Daily Archives: April 25, 2022

Restoring a Big Ben Maestro Mariner Excellent 490 Lumberman


Blog by Steve Laug

The next pipe on the table was one that we picked up off eBay on April, 2016 from Highland, Indiana, USA. The pipe is stamped on the left side of the shank and reads Big Ben [over] Maestro [over] Mariner [over] Excellent. On the right side of the shank it is stamped with the shape number 490. The saddle stem had an inlaid emblem that was several squiggly lines in a brass circle. It was dirty and hard to read. This is a pipe that came from the time period where Jeff had not started cleaning up pipes for me at this point so the pipe was dirty. The bowl had a moderate cake and there was a light lava overflow on the rim top. The finish was coated with a varnish coat that would need to go once I cleaned off the lava on the rim top. The pipe had some nice looking grain under the varnish but it was hidden under grime and varnish coat. The stem was heavily oxidized and had tooth chatter on both sides near the button. There was a spacer band on the stem itself. It had two brass rings with a center ring of orange acrylic. I took photos of the pipe before I cleaned it up.  I took a photo of the bowl and rim top to show the condition. Though the picture is out of focus it shows the damage on the inner edge of the bowl and the lava coat on the rim top and cake in the bowl. The photos of the stem show the oxidation and the tooth chatter on both sides of the stem near the button.I took photos of the stamping on both sides of the shank and the top of the stem. It is quite a nice looking pipe. The stamping is clear and readable as noted above.I removed the stem from the shank and took a photo to give a sense of the parts of this pipe. I think it will clean up to be a real beauty.For historical background for those unfamiliar with the brand I turned to Pipephil’s site (http://pipephil.eu/logos/en/logo-bigben.html). There were not any pictures of the series but the introductory information was helpful so I am including that.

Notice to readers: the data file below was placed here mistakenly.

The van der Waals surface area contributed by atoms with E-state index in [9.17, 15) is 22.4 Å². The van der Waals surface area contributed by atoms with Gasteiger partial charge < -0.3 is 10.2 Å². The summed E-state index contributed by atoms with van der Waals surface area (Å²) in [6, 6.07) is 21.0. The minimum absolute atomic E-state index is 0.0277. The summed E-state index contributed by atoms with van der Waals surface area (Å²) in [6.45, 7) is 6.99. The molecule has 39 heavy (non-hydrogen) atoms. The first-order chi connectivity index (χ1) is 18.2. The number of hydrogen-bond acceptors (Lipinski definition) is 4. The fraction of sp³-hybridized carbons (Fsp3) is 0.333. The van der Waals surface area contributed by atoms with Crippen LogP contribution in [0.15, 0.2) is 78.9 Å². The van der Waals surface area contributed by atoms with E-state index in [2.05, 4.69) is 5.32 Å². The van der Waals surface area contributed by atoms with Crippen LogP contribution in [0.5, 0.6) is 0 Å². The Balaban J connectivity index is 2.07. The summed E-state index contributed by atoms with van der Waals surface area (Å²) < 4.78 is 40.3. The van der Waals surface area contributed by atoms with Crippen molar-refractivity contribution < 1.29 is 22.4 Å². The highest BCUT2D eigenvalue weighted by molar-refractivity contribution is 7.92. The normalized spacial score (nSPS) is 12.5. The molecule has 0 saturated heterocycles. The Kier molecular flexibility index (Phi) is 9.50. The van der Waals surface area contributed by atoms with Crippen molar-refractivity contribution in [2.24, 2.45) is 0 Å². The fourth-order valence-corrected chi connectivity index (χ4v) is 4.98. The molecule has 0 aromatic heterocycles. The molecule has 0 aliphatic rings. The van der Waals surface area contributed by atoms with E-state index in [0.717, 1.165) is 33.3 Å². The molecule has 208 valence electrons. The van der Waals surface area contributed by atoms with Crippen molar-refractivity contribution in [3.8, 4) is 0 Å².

Big-Ben is a brand of the Elbert Gubbels & Sons – Royal Dutch Pipe Factory. The company has gone bankrupt on March 2012. Production (2009): 250000 pipes/year See also: Amphora, Humbry, IRC, Roermond, Royal Dutch, Thompson and Porsche Design

I then turned to Pipedia for more information (https://pipedia.org/wiki/Big_Ben). I quote below:

The brand name Big Ben was originally owned by a small trade company in Amsterdam which was already well established in several countries selling pipes among other goods. The firm was bought by Elbert Gubbels & Zonen B.V. – see Gubbels – who were in search for a suitable brand name to further expansion on international markets. Big Ben became Gubbels’ mainstay brand with it’s own website

There was a further link to the Gubbels listing on Pipedia (https://pipedia.org/wiki/Gubbels).

With the help of his family the father of Elbert Gubbels Sr. started a retail shop for tobacco pipes and other smoker’s equipment in 1870.